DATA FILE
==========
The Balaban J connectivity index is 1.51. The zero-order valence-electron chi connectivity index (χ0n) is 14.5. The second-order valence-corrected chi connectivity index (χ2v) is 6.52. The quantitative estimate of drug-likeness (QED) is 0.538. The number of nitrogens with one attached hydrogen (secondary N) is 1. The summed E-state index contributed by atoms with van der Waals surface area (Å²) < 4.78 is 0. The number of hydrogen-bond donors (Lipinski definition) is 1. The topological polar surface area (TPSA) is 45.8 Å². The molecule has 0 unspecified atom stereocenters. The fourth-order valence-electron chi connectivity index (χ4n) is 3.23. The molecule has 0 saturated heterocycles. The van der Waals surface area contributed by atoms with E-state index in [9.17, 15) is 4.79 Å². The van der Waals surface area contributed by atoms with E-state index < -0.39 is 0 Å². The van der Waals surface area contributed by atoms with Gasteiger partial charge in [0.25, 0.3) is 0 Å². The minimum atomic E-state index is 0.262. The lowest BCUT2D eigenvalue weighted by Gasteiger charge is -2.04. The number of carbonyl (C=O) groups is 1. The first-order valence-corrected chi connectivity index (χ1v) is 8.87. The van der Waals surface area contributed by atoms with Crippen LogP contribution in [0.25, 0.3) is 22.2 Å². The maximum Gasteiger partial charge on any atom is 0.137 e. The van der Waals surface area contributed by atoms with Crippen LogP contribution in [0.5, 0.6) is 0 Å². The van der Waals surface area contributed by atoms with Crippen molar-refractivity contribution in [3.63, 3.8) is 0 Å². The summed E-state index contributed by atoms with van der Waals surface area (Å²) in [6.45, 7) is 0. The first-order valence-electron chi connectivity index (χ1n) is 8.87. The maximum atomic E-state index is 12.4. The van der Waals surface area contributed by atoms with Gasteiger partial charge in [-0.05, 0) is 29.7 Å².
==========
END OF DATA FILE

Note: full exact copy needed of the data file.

The Balaban J connectivity index is 1.51. The zero-order valence-electron chi connectivity index (χ0n) is 14.5. The second-order valence-corrected chi connectivity index (χ2v) is 6.52. The quantitative estimate of drug-likeness (QED) is 0.538. The number of nitrogens with one attached hydrogen (secondary N) is 1. The summed E-state index contributed by atoms with van der Waals surface area (Å²) < 4.78 is 0. The number of hydrogen-bond donors (Lipinski definition) is 1. The topological polar surface area (TPSA) is 45.8 Å². The molecule has 0 unspecified atom stereocenters. The fourth-order valence-electron chi connectivity index (χ4n) is 3.23. The molecule has 0 saturated heterocycles. The van der Waals surface area contributed by atoms with E-state index in [9.17, 15) is 4.79 Å². The van der Waals surface area contributed by atoms with E-state index < -0.39 is 0 Å². The van der Waals surface area contributed by atoms with Gasteiger partial charge in [0.25, 0.3) is 0 Å². The minimum atomic E-state index is 0.262. The lowest BCUT2D eigenvalue weighted by Gasteiger charge is -2.04. The number of carbonyl (C=O) groups is 1. The first-order valence-corrected chi connectivity index (χ1v) is 8.87. The van der Waals surface area contributed by atoms with Crippen LogP contribution in [0.25, 0.3) is 22.2 Å². The maximum Gasteiger partial charge on any atom is 0.137 e. The van der Waals surface area contributed by atoms with Crippen LogP contribution in [0.5, 0.6) is 0 Å². The van der Waals surface area contributed by atoms with Crippen molar-refractivity contribution in [3.63, 3.8) is 0 Å². The summed E-state index contributed by atoms with van der Waals surface area (Å²) in [6.45, 7) is 0. The first-order valence-electron chi connectivity index (χ1n) is 8.87. The maximum atomic E-state index is 12.4. The van der Waals surface area contributed by atoms with Gasteiger partial charge in [-0.05, 0) is 29.7 Å².